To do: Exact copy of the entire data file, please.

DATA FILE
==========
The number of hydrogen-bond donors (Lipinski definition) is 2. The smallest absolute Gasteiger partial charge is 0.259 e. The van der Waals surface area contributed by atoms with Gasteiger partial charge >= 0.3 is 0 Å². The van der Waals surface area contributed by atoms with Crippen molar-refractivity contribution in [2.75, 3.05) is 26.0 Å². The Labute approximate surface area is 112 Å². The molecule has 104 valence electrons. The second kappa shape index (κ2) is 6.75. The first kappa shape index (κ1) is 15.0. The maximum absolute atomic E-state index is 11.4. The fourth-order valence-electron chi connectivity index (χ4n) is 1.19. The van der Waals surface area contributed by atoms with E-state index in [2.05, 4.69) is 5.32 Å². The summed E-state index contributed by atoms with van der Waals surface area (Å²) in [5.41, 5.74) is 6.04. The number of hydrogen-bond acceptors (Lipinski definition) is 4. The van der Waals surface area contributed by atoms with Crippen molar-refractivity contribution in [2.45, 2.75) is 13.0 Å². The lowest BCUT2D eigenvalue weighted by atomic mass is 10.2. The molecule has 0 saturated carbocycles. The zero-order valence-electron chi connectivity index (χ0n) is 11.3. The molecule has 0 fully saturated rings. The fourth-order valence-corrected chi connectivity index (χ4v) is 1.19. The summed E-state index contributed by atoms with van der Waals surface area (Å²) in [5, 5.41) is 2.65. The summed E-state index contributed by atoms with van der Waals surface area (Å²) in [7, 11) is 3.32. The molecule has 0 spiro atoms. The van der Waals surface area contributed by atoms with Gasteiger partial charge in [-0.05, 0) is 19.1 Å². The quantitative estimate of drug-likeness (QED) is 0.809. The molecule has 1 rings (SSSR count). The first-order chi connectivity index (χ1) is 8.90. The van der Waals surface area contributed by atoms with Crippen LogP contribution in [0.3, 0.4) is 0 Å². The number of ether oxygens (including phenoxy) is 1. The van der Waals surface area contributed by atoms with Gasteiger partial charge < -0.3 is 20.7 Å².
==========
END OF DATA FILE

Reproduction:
The number of hydrogen-bond donors (Lipinski definition) is 2. The smallest absolute Gasteiger partial charge is 0.259 e. The van der Waals surface area contributed by atoms with Gasteiger partial charge >= 0.3 is 0 Å². The van der Waals surface area contributed by atoms with Crippen molar-refractivity contribution in [2.75, 3.05) is 26.0 Å². The Labute approximate surface area is 112 Å². The molecule has 104 valence electrons. The second kappa shape index (κ2) is 6.75. The first kappa shape index (κ1) is 15.0. The maximum absolute atomic E-state index is 11.4. The fourth-order valence-electron chi connectivity index (χ4n) is 1.19. The van der Waals surface area contributed by atoms with E-state index in [2.05, 4.69) is 5.32 Å². The summed E-state index contributed by atoms with van der Waals surface area (Å²) in [5.41, 5.74) is 6.04. The number of hydrogen-bond acceptors (Lipinski definition) is 4. The van der Waals surface area contributed by atoms with Crippen molar-refractivity contribution in [2.45, 2.75) is 13.0 Å². The lowest BCUT2D eigenvalue weighted by atomic mass is 10.2. The molecule has 0 saturated carbocycles. The zero-order valence-electron chi connectivity index (χ0n) is 11.3. The molecule has 0 fully saturated rings. The fourth-order valence-corrected chi connectivity index (χ4v) is 1.19. The summed E-state index contributed by atoms with van der Waals surface area (Å²) in [5, 5.41) is 2.65. The summed E-state index contributed by atoms with van der Waals surface area (Å²) in [7, 11) is 3.32. The molecule has 0 spiro atoms. The van der Waals surface area contributed by atoms with Gasteiger partial charge in [-0.05, 0) is 19.1 Å². The quantitative estimate of drug-likeness (QED) is 0.809. The molecule has 1 rings (SSSR count). The first-order chi connectivity index (χ1) is 8.90. The van der Waals surface area contributed by atoms with Crippen LogP contribution in [0.3, 0.4) is 0 Å². The number of ether oxygens (including phenoxy) is 1. The van der Waals surface area contributed by atoms with Gasteiger partial charge < -0.3 is 20.7 Å².